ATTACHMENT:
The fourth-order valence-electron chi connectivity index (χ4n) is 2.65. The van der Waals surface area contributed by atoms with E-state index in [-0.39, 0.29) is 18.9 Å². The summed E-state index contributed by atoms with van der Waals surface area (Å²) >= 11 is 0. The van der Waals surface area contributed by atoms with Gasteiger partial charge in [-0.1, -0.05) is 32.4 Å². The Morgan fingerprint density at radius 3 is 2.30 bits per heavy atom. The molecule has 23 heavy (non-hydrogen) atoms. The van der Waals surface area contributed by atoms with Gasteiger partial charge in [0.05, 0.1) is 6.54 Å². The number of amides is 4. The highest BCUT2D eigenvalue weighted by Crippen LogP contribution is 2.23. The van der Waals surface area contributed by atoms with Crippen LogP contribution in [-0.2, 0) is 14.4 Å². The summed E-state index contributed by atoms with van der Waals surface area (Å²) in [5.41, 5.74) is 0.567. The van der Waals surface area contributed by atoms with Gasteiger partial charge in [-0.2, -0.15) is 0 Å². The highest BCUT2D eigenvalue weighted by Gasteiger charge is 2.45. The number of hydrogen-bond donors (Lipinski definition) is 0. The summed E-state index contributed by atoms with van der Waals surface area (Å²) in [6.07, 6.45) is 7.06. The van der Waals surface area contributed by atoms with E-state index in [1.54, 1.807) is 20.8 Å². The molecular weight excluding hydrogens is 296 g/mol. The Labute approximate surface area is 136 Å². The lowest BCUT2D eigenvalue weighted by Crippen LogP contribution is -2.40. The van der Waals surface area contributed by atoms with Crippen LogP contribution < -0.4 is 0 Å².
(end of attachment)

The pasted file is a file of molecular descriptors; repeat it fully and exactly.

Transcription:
The fourth-order valence-electron chi connectivity index (χ4n) is 2.65. The van der Waals surface area contributed by atoms with E-state index in [-0.39, 0.29) is 18.9 Å². The summed E-state index contributed by atoms with van der Waals surface area (Å²) >= 11 is 0. The van der Waals surface area contributed by atoms with Gasteiger partial charge in [-0.1, -0.05) is 32.4 Å². The Morgan fingerprint density at radius 3 is 2.30 bits per heavy atom. The molecule has 23 heavy (non-hydrogen) atoms. The van der Waals surface area contributed by atoms with Gasteiger partial charge in [0.05, 0.1) is 6.54 Å². The number of amides is 4. The highest BCUT2D eigenvalue weighted by Crippen LogP contribution is 2.23. The van der Waals surface area contributed by atoms with Crippen LogP contribution in [-0.2, 0) is 14.4 Å². The summed E-state index contributed by atoms with van der Waals surface area (Å²) in [5.41, 5.74) is 0.567. The van der Waals surface area contributed by atoms with Gasteiger partial charge in [-0.2, -0.15) is 0 Å². The highest BCUT2D eigenvalue weighted by Gasteiger charge is 2.45. The number of hydrogen-bond donors (Lipinski definition) is 0. The summed E-state index contributed by atoms with van der Waals surface area (Å²) in [6.07, 6.45) is 7.06. The van der Waals surface area contributed by atoms with E-state index in [1.54, 1.807) is 20.8 Å². The molecular weight excluding hydrogens is 296 g/mol. The Labute approximate surface area is 136 Å². The lowest BCUT2D eigenvalue weighted by Crippen LogP contribution is -2.40. The van der Waals surface area contributed by atoms with Crippen LogP contribution < -0.4 is 0 Å².